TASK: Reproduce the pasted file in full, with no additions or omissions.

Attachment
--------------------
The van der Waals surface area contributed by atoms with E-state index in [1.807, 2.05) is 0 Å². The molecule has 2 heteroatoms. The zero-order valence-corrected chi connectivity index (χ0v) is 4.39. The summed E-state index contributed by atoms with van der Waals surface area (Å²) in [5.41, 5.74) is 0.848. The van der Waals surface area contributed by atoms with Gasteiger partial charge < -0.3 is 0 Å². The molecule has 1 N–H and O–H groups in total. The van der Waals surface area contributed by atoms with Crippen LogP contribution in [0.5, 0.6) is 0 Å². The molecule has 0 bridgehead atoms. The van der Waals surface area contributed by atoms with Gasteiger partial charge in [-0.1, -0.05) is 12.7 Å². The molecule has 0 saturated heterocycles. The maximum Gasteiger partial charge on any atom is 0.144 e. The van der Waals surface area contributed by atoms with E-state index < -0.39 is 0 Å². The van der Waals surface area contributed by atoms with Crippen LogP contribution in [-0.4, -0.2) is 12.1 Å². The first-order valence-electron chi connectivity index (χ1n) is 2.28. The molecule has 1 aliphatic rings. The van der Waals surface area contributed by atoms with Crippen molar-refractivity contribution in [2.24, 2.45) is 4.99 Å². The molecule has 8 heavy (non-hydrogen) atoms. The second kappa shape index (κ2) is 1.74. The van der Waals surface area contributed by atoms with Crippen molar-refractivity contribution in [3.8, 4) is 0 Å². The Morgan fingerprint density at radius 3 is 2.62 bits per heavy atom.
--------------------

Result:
The van der Waals surface area contributed by atoms with E-state index in [1.807, 2.05) is 0 Å². The molecule has 2 heteroatoms. The zero-order valence-corrected chi connectivity index (χ0v) is 4.39. The summed E-state index contributed by atoms with van der Waals surface area (Å²) in [5.41, 5.74) is 0.848. The van der Waals surface area contributed by atoms with Gasteiger partial charge < -0.3 is 0 Å². The molecule has 1 N–H and O–H groups in total. The van der Waals surface area contributed by atoms with Crippen LogP contribution in [0.5, 0.6) is 0 Å². The molecule has 0 bridgehead atoms. The van der Waals surface area contributed by atoms with Gasteiger partial charge in [-0.1, -0.05) is 12.7 Å². The molecule has 0 saturated heterocycles. The maximum Gasteiger partial charge on any atom is 0.144 e. The van der Waals surface area contributed by atoms with E-state index < -0.39 is 0 Å². The van der Waals surface area contributed by atoms with Crippen LogP contribution in [-0.4, -0.2) is 12.1 Å². The first-order valence-electron chi connectivity index (χ1n) is 2.28. The molecule has 1 aliphatic rings. The van der Waals surface area contributed by atoms with Crippen molar-refractivity contribution in [2.24, 2.45) is 4.99 Å². The molecule has 8 heavy (non-hydrogen) atoms. The second kappa shape index (κ2) is 1.74. The van der Waals surface area contributed by atoms with Crippen molar-refractivity contribution in [3.8, 4) is 0 Å². The Morgan fingerprint density at radius 3 is 2.62 bits per heavy atom.